Father Jim Martin at University of San Francisco in 2012 - Photo courtesy Shawn Calhoun via Flickr (http://bit.ly/1ghvwAo)

Father Jim Martin at University of San Francisco in 2012 – Photo courtesy Shawn Calhoun via Flickr (http://bit.ly/1ghvwAo)

“If you have a problem with Pope Francis, you have a problem with Jesus.” — Father Jim Martin on The Colbert Report

In the wake of Pope Francis’s remarks about the destructive nature of capitalism and the Christian imperative for the rich to give to the poor, the Catholic Church is in danger of losing some big-name (and deep-pocket) donors. Late in November, Francis issued a Papal Exhortation, a sort of extended opinion piece, which had some harsh words for those who believe trickle-down economics will yield greater inclusiveness:

“Almost without being aware of it, we end up being incapable of feeling compassion at the outcry of the poor, weeping for other people’s pain, and feeling a need to help them, as though all this were someone else’s responsibility and not our own. The culture of prosperity deadens us; we are thrilled if the market offers us something new to purchase.”

So, last night, Jim Martin (official chaplain of The Colbert Report and a Jesuit priest) visited Mr. Colbert to talk about economic injustice and the Catholic church. Home Depot CEO Ken Langone, a wealthy Catholic man and philanthropist, told New York Archbishop Cardinal Timothy Dolan that the Pope’s comments had left some wealthy people feeling slighted. “You get more with honey than with vinegar,” Langone told Dolan.

Funny enough, that’s exactly what Jesus said in the Sermon on the Mount. It was the part right in between “blessed are the meek” and “blessed are those who hunger and thirst for righteousness,” and Matthew probably forgot to write it down, but it’s there. That’s why Jesus was so nice all the time! That’s why John the Baptist ate honey, not vinegar!

“What’s the Pope’s angle on this one?” Colbert implored. “Why is he gunning for the big-money people?”

“Jesus tells us to care for the poor,” Martin responded. The Pope wanted to remind the rich of their responsibility to care for the poor as well.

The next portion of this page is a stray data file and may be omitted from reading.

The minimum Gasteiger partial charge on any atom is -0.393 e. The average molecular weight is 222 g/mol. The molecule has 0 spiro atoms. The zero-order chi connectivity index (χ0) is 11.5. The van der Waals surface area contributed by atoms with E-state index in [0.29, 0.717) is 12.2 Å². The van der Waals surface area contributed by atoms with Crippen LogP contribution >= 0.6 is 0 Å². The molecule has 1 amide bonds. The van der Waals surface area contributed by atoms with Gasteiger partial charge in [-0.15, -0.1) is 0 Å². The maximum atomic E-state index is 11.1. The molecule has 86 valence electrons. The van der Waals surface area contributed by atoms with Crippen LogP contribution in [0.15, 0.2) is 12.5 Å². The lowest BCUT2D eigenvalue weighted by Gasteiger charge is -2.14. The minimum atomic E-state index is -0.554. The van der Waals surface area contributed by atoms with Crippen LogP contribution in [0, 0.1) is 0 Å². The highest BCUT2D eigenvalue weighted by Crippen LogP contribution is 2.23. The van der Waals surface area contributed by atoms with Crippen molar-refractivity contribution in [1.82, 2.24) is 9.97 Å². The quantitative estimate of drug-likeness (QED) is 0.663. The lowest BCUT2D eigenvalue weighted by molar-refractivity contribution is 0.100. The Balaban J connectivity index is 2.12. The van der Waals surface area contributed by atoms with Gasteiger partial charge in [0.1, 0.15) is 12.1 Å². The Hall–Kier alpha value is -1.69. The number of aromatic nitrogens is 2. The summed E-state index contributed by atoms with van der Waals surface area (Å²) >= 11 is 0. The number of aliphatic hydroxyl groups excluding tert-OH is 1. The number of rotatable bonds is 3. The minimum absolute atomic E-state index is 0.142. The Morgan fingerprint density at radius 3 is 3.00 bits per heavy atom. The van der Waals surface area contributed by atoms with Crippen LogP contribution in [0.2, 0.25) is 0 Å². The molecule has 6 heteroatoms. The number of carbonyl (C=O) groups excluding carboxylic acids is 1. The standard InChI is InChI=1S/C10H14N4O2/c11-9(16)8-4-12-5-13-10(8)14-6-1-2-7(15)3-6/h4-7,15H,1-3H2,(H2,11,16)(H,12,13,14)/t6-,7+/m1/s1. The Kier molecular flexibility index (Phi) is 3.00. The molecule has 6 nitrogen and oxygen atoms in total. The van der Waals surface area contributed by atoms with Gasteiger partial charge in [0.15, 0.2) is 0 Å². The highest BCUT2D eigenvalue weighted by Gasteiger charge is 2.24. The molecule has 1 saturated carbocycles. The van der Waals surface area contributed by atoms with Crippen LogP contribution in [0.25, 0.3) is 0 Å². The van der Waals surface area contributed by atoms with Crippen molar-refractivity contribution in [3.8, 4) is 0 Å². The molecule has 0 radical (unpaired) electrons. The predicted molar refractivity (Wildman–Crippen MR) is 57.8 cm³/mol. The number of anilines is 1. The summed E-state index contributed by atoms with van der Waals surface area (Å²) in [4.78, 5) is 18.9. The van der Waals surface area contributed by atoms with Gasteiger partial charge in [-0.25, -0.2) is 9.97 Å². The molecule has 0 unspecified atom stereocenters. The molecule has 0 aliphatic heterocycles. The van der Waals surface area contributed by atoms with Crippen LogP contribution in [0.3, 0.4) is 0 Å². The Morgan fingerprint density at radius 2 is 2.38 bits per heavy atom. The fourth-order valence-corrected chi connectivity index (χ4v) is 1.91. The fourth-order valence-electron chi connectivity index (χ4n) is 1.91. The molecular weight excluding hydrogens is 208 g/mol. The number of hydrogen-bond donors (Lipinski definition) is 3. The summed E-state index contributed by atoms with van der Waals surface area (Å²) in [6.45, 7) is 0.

“But he’s not attacking the poor. He’s attacking the rich,” Colbert said. “He’s got to attack both of them if he loves them both, okay? That’s in the gospel…We rich guys feel attacked by the Pope because, what are we supposed to do to do the right thing? I’ve got a lot of cash. What am I supposed to do for the poor?”

“Well, it’s pretty simple. You’re supposed to love the poor, first of all, and respect them, and then help them as Jesus asked us to.”

But how much are we supposed to love the poor, Colbert wondered? Colbert played the part of the Rich Young Ruler–the guy who, in Matthew 19, asks Jesus “what good deed must I do to have eternal life?” and, when Jesus replies that he must “sell your possessions and give the money to the poor,” and so he “went away grieving, for he had many possessions.” The love of money (and the security money brings) runs deep, and part of Jesus’ great wisdom was knowing that truth about human nature.

Martin talked about the invitation God extends for all of us to live simply and care for one another, and participate in a beautiful place, which is called the reign of God.

“What do I get from all that?” Colbert wondered.

“Umm…joy, peace, and eternal salvation,” Martin responded.

“Have you ever been on a private jet? That’s heaven.” The two friends laughed, and it was hard not to remember the words Martin spoke earlier in the show, about having a problem with economic injustice meant not only a problem with the Pope, but with Jesus. I can only hope that Langone and his cohort can see that, for their own sake as much as anyone’s.

The Colbert Report
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  2. The disparity of wealth between rich and poor in this country is widening every day and is at an all time high. This is really a problem here and throughout the world. The pope is just pointing out the obvious at least in my view..

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